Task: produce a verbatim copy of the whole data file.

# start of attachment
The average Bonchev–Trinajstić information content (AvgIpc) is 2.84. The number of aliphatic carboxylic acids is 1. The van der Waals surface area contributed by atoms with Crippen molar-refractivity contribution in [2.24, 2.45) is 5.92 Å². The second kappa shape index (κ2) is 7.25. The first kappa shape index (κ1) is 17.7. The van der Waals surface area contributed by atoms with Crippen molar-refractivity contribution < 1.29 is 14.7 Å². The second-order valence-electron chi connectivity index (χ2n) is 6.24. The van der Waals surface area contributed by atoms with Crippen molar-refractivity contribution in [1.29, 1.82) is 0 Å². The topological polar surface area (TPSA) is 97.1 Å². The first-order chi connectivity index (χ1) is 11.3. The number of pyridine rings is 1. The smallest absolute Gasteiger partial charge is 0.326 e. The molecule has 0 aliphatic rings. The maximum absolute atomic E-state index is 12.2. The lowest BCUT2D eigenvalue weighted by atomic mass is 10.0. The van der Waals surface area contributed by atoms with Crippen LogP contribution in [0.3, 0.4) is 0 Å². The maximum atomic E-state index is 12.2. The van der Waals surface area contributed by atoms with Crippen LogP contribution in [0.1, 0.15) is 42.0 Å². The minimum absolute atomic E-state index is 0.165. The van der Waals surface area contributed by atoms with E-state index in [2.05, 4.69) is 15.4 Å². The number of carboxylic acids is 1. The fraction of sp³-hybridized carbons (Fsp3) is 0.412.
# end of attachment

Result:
The average Bonchev–Trinajstić information content (AvgIpc) is 2.84. The number of aliphatic carboxylic acids is 1. The van der Waals surface area contributed by atoms with Crippen molar-refractivity contribution in [2.24, 2.45) is 5.92 Å². The second kappa shape index (κ2) is 7.25. The first kappa shape index (κ1) is 17.7. The van der Waals surface area contributed by atoms with Crippen molar-refractivity contribution < 1.29 is 14.7 Å². The second-order valence-electron chi connectivity index (χ2n) is 6.24. The van der Waals surface area contributed by atoms with Crippen molar-refractivity contribution in [1.29, 1.82) is 0 Å². The topological polar surface area (TPSA) is 97.1 Å². The first-order chi connectivity index (χ1) is 11.3. The number of pyridine rings is 1. The smallest absolute Gasteiger partial charge is 0.326 e. The molecule has 0 aliphatic rings. The maximum absolute atomic E-state index is 12.2. The lowest BCUT2D eigenvalue weighted by atomic mass is 10.0. The van der Waals surface area contributed by atoms with Crippen LogP contribution in [0.3, 0.4) is 0 Å². The maximum atomic E-state index is 12.2. The van der Waals surface area contributed by atoms with Crippen LogP contribution in [0.1, 0.15) is 42.0 Å². The minimum absolute atomic E-state index is 0.165. The van der Waals surface area contributed by atoms with E-state index in [2.05, 4.69) is 15.4 Å². The number of carboxylic acids is 1. The fraction of sp³-hybridized carbons (Fsp3) is 0.412.